Despite three successful consecutive league campaigns, Motherwell made a poor start to the 2014–15 Scottish Premiership, which ultimately led to the resignation of manager Stuart McCall on 2 November 2014. [41] Despite the appointment of Ian Baraclough in December 2014, [42] Motherwell were eventually consigned to a Scottish Premiership relegation play-off spot after a defeat at St Mirren in the penultimate league match of the 2014–15 season. [43] In the 2014–15 relegation play-off finals, Motherwell faced Rangers. The first leg, at Rangers' home ground, Ibrox Stadium, saw Motherwell run out as winners with a score of 1–3. In the second leg, Motherwell celebrated staying in the top division by winning, 3–0. On 23 September 2015, Motherwell parted ways with manager Ian Baraclough. [44] Mark McGhee returned in October 2015 before being sacked in March 2017 after a poor run of results. [45]

On 28 October 2016, Motherwell became a fan-owned club when supporters club Well Society's £1 deal with Les Hutchison was concluded. [46] On 13 October 2017, Manager Stephen Robinson extended his contract until May 2020. [47] On 31 December 2020, Robinson resigned as manager, with Keith Lasley taking interim charge. [48]

Records and statistics

The club has won four major trophies in its history: the First Division in 1931–32, the Scottish Cup in 1952 and 1991, and the Scottish League Cup in 1950. In addition, it has won the second-tier Scottish league on four occasions; as the Second Division in 1953–54 and 1968–69, and as the First Division (beneath the Premier League) in 1981–82 and 1984–85. They also won the Milk Cup in 1983, and the Scottish Summer Cup in 1944 and 1965.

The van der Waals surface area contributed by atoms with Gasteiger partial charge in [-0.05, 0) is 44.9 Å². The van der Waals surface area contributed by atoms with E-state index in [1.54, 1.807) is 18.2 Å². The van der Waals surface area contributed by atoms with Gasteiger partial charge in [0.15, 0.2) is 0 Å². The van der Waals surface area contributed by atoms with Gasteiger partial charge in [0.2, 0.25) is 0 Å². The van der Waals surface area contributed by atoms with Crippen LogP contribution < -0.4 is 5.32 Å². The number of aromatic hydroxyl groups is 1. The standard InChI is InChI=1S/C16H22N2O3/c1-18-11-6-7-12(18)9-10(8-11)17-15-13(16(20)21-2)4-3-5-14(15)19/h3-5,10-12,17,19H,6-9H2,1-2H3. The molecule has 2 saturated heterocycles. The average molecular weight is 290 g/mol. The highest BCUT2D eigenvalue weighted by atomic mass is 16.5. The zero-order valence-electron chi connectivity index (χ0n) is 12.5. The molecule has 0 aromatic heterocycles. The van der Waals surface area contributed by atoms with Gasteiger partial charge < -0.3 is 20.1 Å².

Bob Ferrier holds the record for the number of Motherwell appearances, with 626 in the inter-war period. The goalscoring record is held by Hughie Ferguson, who scored 284 league goals in 10 seasons in the 1910s and 1920s. Willie MacFadyen's 52 goals in the title-winning 1931–32 season remains a club (and country) record for goals in one season.

The club's record European appearance holder is Steven Hammell, with 19 appearances for the club in Europe. The current record European goalscorer is Jamie Murphy, with seven goals. Also, the 8–1 win over Flamurtari on 23 July 2009 currently stands as their record victory in European competition. [49]

Fir Park's current safety certificate limits the capacity to 13,742, all-seated in accordance with the Taylor Report although the ground is listed as 13,677. [4] Its average home gate for the 2018–19 season was 5,448. The club's record attendance for a home match is 35,632, against Rangers in a Scottish Cup quarter-final replay on 12 March 1952, but as season ticket holders were not counted at the time, the true attendance would be over 37,000. [50]

Motherwell's biggest win was a 12–1 victory over Dundee United in 1954, with the club's heaviest defeat being the 8–0 loss to Aberdeen in 1979. [51]